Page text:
Your Name*:
Your Email*:
Recipients Name*:
Recipients Email*:
Comments:
CC Yourself:
You are not signed in and can only download a maximum of 10 documents.

 
Welcome, Guest
Blog Feed LiveStream Feed Discover Applied (Twitter) LinkedIn
ITEMS TO DOWNLOAD
Items to Download:  |  Size: 0Kb
Premium Content (Registration required)
Online Law Library

Case Summary


Items marked as Premium Premium Content - Sign on to View are available to registered users.  Sign in now for unlimited access.
Patterson v. Goodyear Tire & Rubber Co., 2009 U.S. Dist. LEXIS 34585 (D. Kan. Apr. 23, 2009).  Premium Content - Sign on to View
The court denied plaintiff’s motion for an order requiring defendant to produce backup tapes for almost ten years and to provide information about defendant’s policies regarding computer systems, email storage, and employee use of company and personal computers. The parties had failed to follow the district court’s local guidelines for electronically stored information, and plaintiff had served its requests for production just three and a half months before the close of discovery.

Plaintiff in an action under the Americans with Disabilities Act requested an order requiring defendant’s production of policies related to email and employee use of company and personal computers. Plaintiff also sought discovery about defendant’s information technology department and production going back almost ten years of backup tapes with email and electronic data relating to the action. Defendant offered only to search its backup tapes for the three specific dates when plaintiff signed a “last chance” agreement, plaintiff’s employment was terminated, and plaintiff’s grievance hearing was held.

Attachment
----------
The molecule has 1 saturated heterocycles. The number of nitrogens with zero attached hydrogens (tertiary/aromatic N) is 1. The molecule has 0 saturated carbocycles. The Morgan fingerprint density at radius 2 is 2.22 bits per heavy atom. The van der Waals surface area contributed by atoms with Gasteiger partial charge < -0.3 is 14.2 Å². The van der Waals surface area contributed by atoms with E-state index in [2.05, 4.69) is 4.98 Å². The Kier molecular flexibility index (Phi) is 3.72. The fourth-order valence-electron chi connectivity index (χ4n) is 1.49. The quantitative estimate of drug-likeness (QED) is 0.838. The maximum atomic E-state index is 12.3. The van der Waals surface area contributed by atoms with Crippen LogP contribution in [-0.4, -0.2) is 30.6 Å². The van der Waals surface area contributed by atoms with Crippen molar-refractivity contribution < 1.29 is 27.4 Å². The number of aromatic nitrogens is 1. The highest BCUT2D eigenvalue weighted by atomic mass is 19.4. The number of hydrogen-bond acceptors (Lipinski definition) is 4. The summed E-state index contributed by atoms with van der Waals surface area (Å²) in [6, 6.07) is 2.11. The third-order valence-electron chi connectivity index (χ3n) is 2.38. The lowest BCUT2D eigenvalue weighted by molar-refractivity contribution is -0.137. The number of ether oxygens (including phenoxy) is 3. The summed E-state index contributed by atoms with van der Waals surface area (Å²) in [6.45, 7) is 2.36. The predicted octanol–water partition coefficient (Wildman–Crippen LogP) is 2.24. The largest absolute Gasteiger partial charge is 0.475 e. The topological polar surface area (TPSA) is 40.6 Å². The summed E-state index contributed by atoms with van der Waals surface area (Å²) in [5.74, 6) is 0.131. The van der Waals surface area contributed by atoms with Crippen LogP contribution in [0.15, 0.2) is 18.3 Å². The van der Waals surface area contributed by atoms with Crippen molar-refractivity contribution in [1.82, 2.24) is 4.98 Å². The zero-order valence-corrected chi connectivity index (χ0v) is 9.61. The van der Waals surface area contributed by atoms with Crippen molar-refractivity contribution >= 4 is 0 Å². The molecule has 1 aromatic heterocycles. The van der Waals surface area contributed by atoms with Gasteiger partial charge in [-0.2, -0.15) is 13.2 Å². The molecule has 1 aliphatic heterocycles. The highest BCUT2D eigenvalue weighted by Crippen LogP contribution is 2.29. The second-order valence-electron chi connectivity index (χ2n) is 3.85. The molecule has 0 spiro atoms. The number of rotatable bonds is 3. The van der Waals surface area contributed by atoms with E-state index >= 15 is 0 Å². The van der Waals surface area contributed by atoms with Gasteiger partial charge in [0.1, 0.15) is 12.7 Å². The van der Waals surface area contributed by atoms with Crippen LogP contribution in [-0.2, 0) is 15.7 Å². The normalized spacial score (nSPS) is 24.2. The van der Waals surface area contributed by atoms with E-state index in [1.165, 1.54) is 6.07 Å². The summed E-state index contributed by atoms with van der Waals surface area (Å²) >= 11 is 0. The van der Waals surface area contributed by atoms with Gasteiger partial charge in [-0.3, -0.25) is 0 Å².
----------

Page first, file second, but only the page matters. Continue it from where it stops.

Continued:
The court directed defendant to search its backup tapes for the three dates at defendant’s cost. Plaintiff’s motion otherwise was denied because the parties had neglected the issue of electronically stored information until plaintiff filed its requests for production with less than four months remaining to complete discovery. The court held that if the parties had complied with the electronically stored information guidelines of the District of Kansas, the issues raised by plaintiff’s motion would have been addressed or avoided.

Click here for more information on the District of Kansas ESI guidelines.